Saturday, February 07, 2015


Design: Ryan Johnson
Zach Voss's short film View From A Pedal Buggy (2015) first came to my attention when interviewing Andrew Ellis for both the 2012 edition of i48 and an overview of Idaho film production I'd been commissioned to write for the October/November issue of Fusion magazine. I mentioned to Andrew that I had included Zach Voss in my survey and Andrew responded that he was working with Zach on a documentary film about Gregory Allen's pedal buggies.

For the 2013 edition of Tour de Fat, Zach invited me to join him for the bicycle ride and arranged for me to meet Gregory Allen and to ride one of his pedal buggies. It was an honor and a thrill.

View From A Pedal Buggy had its premiere at the Boise Contemporary Theater's second annual Shorts in Winter, which unfortunately occurred while I was in San Francisco, but Zach was kind enough to forward a streaming link. He later advised that the screening went beautifully. People were engaged and hanging on Allen's every word. The short then went on to receive the Shorts in Winter Audience Award and Zach hopes to make festival rounds in the coming year.

View From A Pedal Buggy is a winning profile of a maverick spirit that will speak to every insubordinate soul who watches it; they will smile with identification. I know I did! "It's a really good feeling to ride down the street on something you built yourself, especially if it turns other people's heads," Allen says in voiceover as Voss's camera explores Allen's cluttered workshop and films over his shoulder as he rides through the streets of Boise, Idaho. "It's a wonderful ride. It's like having a saddle on a butterfly."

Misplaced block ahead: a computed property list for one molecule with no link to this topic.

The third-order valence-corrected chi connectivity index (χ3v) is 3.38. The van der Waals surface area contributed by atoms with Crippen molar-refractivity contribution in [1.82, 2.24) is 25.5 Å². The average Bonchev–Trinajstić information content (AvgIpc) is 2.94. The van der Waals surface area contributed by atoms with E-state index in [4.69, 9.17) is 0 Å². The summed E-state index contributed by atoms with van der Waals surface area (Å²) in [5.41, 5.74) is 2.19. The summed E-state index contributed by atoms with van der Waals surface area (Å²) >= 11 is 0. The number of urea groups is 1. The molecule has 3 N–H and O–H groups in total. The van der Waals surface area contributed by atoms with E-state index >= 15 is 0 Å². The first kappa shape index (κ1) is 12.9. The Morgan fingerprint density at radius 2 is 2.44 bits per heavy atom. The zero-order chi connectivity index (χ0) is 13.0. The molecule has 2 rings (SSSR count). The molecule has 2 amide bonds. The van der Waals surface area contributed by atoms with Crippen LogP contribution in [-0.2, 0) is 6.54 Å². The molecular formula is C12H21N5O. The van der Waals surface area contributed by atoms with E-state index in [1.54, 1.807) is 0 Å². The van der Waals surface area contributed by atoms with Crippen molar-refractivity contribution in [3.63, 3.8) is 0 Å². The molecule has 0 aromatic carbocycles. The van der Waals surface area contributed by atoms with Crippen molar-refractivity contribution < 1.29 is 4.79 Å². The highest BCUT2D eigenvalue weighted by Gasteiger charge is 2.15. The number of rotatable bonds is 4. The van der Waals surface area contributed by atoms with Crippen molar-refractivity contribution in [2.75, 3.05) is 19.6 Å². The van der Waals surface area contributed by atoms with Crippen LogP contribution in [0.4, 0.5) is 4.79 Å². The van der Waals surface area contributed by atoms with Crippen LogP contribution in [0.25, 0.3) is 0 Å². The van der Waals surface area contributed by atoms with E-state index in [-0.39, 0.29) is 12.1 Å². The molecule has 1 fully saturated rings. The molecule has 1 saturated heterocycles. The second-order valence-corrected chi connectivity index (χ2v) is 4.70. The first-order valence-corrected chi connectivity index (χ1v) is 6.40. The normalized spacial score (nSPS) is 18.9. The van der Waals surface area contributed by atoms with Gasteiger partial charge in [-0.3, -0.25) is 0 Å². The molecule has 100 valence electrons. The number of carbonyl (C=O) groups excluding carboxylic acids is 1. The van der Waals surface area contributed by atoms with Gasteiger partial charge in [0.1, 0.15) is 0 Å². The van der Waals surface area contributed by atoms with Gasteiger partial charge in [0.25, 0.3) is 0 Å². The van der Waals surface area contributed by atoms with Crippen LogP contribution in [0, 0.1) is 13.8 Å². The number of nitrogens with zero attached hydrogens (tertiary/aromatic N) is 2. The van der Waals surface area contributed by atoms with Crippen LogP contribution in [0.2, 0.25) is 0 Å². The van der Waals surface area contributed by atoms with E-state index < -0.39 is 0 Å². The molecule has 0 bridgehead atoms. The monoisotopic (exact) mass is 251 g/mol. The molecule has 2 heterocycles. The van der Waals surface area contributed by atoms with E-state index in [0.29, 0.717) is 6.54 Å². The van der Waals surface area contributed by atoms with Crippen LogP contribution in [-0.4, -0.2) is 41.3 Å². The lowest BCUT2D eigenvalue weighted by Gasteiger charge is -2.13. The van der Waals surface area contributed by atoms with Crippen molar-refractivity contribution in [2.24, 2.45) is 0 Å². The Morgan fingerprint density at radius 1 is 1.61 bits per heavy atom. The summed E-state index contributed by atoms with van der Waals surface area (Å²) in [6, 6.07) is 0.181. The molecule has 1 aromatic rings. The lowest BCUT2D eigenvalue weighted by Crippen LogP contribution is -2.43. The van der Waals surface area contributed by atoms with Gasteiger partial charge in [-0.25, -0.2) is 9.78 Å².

Addressing what he perceived as the "problem" of the bicycle—basically, that it's "upside down and backwards"—Allen elected to apply his engineering skills to redesigning this popular form of wheeled transport, incorporating a sense of leisure and comfort obviated by the introduction of Lincoln's V-8 engine in 1931, which sent a wheeling populace—in Allen's humble opinion—"in the wrong direction as fast as that V-8 engine will take us ever since." Allen appeals to a sense of "undivided attention" during the act of transportation, slowing down enough to process what is going on around you. He cautions against a world rushing too quickly towards the future.

Allen became a wood carver as a child, dropped out of high school, and took welding courses in which he excelled, paving the way for a job in the machine shop at Argonne Laboratories; but—because he didn't fit well into a corporate structure—shortly thereafter he became self-employed. Describing himself as "a more-successful-than-usual crackpot inventor", this reviewer sees him as an ecological pioneer whose seeming eccentricity belies brilliant ingenuity and a measured respect for humans in movement.

With crisp editing by Kyle Morck, and Daniel Kerr's deftly balanced re-recording mix of Transistor Send's music, Zach Voss's short film wheels along at a steady, enjoyable clip. Produced by Retroscope Media and partially funded by the Boise City Department of Art and History and the Idaho Film Office (now sadly dismantled by Governor Butch Otter's short-sighted administration), View From A Pedal Buggy—undeniably of local interest—nonetheless registers a wider appeal. The Evening Class wishes Zach Voss and Retroscope Media a good run.

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